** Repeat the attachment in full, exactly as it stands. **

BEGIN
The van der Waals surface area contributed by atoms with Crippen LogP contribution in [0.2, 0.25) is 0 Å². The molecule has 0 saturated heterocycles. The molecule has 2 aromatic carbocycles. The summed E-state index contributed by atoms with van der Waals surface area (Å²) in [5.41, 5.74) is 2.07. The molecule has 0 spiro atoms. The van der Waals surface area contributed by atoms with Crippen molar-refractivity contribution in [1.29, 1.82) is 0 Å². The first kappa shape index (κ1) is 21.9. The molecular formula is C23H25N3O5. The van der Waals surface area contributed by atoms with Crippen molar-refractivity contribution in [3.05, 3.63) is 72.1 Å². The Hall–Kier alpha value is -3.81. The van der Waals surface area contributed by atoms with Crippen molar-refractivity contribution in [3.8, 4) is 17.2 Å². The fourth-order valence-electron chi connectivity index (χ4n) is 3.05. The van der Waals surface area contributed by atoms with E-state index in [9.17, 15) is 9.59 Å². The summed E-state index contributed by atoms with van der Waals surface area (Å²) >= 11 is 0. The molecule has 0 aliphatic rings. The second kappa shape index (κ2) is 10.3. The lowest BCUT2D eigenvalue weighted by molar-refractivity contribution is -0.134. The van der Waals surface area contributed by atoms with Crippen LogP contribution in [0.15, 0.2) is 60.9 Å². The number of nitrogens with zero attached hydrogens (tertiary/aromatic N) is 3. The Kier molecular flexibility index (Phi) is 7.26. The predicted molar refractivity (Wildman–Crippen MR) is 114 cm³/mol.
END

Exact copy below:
The van der Waals surface area contributed by atoms with Crippen LogP contribution in [0.2, 0.25) is 0 Å². The molecule has 0 saturated heterocycles. The molecule has 2 aromatic carbocycles. The summed E-state index contributed by atoms with van der Waals surface area (Å²) in [5.41, 5.74) is 2.07. The molecule has 0 spiro atoms. The van der Waals surface area contributed by atoms with Crippen molar-refractivity contribution in [1.29, 1.82) is 0 Å². The first kappa shape index (κ1) is 21.9. The molecular formula is C23H25N3O5. The van der Waals surface area contributed by atoms with Crippen molar-refractivity contribution in [3.05, 3.63) is 72.1 Å². The Hall–Kier alpha value is -3.81. The van der Waals surface area contributed by atoms with Crippen molar-refractivity contribution in [3.8, 4) is 17.2 Å². The fourth-order valence-electron chi connectivity index (χ4n) is 3.05. The van der Waals surface area contributed by atoms with E-state index in [9.17, 15) is 9.59 Å². The summed E-state index contributed by atoms with van der Waals surface area (Å²) >= 11 is 0. The molecule has 0 aliphatic rings. The second kappa shape index (κ2) is 10.3. The lowest BCUT2D eigenvalue weighted by molar-refractivity contribution is -0.134. The van der Waals surface area contributed by atoms with Crippen LogP contribution in [0.15, 0.2) is 60.9 Å². The number of nitrogens with zero attached hydrogens (tertiary/aromatic N) is 3. The Kier molecular flexibility index (Phi) is 7.26. The predicted molar refractivity (Wildman–Crippen MR) is 114 cm³/mol.